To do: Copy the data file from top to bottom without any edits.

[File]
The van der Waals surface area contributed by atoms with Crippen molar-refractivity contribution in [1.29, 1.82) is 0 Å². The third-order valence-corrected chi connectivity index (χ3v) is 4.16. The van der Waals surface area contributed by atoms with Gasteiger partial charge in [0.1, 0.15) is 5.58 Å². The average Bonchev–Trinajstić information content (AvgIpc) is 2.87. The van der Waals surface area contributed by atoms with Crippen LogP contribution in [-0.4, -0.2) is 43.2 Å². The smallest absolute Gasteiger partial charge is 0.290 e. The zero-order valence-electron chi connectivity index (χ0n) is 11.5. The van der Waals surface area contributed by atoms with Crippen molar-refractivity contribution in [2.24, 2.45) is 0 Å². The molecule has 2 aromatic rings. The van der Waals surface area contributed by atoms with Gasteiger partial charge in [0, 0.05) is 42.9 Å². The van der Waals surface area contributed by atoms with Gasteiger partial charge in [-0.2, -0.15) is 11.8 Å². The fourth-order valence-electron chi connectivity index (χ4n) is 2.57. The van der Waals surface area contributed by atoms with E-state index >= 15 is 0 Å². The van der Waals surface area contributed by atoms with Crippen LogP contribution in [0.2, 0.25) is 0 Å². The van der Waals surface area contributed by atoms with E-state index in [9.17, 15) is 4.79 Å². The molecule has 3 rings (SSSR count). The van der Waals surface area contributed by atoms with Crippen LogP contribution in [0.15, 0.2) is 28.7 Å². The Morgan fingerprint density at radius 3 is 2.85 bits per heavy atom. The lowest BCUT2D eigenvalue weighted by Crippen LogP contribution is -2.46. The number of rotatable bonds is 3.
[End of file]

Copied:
The van der Waals surface area contributed by atoms with Crippen molar-refractivity contribution in [1.29, 1.82) is 0 Å². The third-order valence-corrected chi connectivity index (χ3v) is 4.16. The van der Waals surface area contributed by atoms with Gasteiger partial charge in [0.1, 0.15) is 5.58 Å². The average Bonchev–Trinajstić information content (AvgIpc) is 2.87. The van der Waals surface area contributed by atoms with Crippen LogP contribution in [-0.4, -0.2) is 43.2 Å². The smallest absolute Gasteiger partial charge is 0.290 e. The zero-order valence-electron chi connectivity index (χ0n) is 11.5. The van der Waals surface area contributed by atoms with Crippen molar-refractivity contribution in [2.24, 2.45) is 0 Å². The molecule has 2 aromatic rings. The van der Waals surface area contributed by atoms with Gasteiger partial charge in [0, 0.05) is 42.9 Å². The van der Waals surface area contributed by atoms with Gasteiger partial charge in [-0.2, -0.15) is 11.8 Å². The fourth-order valence-electron chi connectivity index (χ4n) is 2.57. The van der Waals surface area contributed by atoms with E-state index >= 15 is 0 Å². The van der Waals surface area contributed by atoms with Crippen LogP contribution in [0.2, 0.25) is 0 Å². The van der Waals surface area contributed by atoms with E-state index in [9.17, 15) is 4.79 Å². The molecule has 3 rings (SSSR count). The van der Waals surface area contributed by atoms with Crippen LogP contribution in [0.15, 0.2) is 28.7 Å². The Morgan fingerprint density at radius 3 is 2.85 bits per heavy atom. The lowest BCUT2D eigenvalue weighted by Crippen LogP contribution is -2.46. The number of rotatable bonds is 3.